Since I'd become so resistant to being educated, my grandma surmised that it was time I go out and earn myself a living, i.e., by getting an actual job to which I agreed—not just because I was under her roof, but because it did make sense to me. Between us three—she, my little sister, and I—the household lacked a breadwinner for we existed simply on grandma's disability check and a meager state-provided child support check. Almost immediately I was hired as a laborer for a construction crew of brick masons and began to pay my grandma $40 weekly while I blew the rest on expensive clothes and weed. Meanwhile, my sister had become so disruptive in school she was court-ordered into a group home whereupon she swiftly escaped. I impregnated a girlfriend and all the time, hope was slowly leaking, bleeding out of my grandma before my unseeing eyes.

I was content with our dysfunctional existence, or at least accepting of it. Around us, there seemed to be much of the same thing going on with everyone, with the odd exceptions here and there but they were nearly invisible. Soon, I was abruptly laid off from work for unknown reasons (but probably because the boss, or his son, had gotten word of how I used to smoke weed during lunch breaks, an increasing habit of mine at the time) and being out of work, as well as out of school at 17 was, for me, not as ideal as you'd think. I grew sullen and depressed and got into minor confrontations with other youth in my neighborhood.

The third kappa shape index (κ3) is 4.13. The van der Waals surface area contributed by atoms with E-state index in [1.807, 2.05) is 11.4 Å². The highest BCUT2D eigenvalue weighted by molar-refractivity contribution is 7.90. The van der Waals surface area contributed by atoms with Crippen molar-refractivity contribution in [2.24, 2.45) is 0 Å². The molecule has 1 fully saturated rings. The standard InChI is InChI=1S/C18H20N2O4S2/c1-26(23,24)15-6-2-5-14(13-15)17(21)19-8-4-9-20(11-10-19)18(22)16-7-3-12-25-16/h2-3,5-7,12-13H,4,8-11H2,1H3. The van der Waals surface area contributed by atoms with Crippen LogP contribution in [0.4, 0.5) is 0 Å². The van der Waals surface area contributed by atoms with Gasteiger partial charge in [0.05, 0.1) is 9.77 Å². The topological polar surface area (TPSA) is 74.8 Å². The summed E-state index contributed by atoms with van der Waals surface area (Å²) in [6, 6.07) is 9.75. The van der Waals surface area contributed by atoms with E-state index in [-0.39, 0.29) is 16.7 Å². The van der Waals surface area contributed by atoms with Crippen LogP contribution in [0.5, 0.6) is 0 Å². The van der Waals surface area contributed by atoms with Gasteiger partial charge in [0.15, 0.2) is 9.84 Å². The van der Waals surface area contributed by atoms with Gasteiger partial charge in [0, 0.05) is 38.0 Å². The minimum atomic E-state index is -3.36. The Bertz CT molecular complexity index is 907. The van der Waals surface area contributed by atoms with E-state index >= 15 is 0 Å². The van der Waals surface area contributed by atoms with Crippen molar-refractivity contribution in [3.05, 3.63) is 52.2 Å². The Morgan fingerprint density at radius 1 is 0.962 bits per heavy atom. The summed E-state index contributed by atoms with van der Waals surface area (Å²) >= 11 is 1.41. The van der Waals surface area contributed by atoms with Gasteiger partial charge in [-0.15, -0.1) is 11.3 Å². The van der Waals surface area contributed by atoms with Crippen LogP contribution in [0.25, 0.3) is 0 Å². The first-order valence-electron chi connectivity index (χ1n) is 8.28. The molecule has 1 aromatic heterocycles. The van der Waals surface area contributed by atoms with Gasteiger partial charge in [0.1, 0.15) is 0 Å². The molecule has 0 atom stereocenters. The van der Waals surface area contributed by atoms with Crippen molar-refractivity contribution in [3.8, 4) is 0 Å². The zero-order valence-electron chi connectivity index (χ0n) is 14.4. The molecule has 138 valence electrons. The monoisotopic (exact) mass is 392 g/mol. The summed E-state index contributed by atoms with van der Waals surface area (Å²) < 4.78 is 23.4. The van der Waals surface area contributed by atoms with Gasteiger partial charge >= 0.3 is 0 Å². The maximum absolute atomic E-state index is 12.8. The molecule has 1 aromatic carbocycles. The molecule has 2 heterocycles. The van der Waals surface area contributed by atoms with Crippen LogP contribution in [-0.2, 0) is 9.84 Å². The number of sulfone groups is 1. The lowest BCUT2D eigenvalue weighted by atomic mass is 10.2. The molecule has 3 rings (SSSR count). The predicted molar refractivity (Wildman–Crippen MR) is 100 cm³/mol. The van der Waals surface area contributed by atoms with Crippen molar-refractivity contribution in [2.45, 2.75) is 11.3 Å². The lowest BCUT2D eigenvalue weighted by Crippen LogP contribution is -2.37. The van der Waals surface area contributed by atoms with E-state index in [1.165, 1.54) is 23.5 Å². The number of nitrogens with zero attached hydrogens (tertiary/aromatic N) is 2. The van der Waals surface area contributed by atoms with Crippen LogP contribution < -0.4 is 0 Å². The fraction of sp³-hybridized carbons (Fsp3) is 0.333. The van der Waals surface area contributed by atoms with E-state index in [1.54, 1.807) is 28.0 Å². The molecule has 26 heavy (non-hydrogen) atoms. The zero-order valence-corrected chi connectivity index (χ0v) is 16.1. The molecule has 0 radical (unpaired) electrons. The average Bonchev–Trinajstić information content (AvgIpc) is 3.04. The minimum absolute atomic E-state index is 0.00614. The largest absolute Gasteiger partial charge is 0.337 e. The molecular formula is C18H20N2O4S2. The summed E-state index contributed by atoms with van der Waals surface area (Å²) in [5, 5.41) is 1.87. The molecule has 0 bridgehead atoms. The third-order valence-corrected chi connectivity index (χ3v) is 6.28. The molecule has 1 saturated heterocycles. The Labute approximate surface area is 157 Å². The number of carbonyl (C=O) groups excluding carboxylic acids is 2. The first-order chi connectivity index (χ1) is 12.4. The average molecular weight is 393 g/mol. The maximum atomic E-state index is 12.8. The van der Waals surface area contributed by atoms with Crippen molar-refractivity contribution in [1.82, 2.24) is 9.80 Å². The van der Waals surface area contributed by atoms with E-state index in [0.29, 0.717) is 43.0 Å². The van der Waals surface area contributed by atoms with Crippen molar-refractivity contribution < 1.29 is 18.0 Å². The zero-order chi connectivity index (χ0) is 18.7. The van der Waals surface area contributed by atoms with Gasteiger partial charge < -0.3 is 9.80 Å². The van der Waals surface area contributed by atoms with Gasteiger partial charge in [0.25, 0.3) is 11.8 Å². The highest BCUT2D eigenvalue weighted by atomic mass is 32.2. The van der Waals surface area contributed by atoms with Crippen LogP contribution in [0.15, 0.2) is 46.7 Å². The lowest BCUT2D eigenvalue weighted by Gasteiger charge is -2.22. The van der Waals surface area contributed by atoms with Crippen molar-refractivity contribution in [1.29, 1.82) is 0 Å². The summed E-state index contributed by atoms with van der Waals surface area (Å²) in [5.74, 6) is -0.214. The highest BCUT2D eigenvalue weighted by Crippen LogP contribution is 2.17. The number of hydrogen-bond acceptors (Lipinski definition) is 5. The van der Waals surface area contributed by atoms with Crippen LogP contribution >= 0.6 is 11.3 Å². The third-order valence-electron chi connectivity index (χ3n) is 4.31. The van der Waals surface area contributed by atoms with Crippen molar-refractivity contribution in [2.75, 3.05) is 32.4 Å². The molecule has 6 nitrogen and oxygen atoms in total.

One day my cousin came up with a scheme to rob someone to which I reluctantly agreed. However, during the commission of the crime, my cousin shot and killed the person and with much ceremony—to add to my grandmother's humiliation—we were both charged with Murder and Armed Robbery, under the then-new law aptly titled "The Hands of One is the Hands of All." I pled to 28 years, while my cousin went to trial and received Life plus 30 years in the end.

The hands of one is the hands of all. This is also the charge I cite against my country because surely there were more unseen hands on the trigger that killed that man. Do I think that my cousin and I were wrong? Undoubtedly so. BUT. So were those who were charged with the responsibility of ensuring our proper growth and development as children. From the age of 12, when I was given up on and placed in E.H. (Emotionally Handicapped) class, until the commission of my crime, my path became certain to lead to the penitentiary. I feel strongly now that had I known what I was up against, had I had some kind of preparedness, I would have been more equipped to take on the challenges of American society, especially those specifically aimed at us "Ghetto Americans."

Thanks for allowing me the opportunity to be heard and keep up the good work.

Sincerely, your brother in the struggle.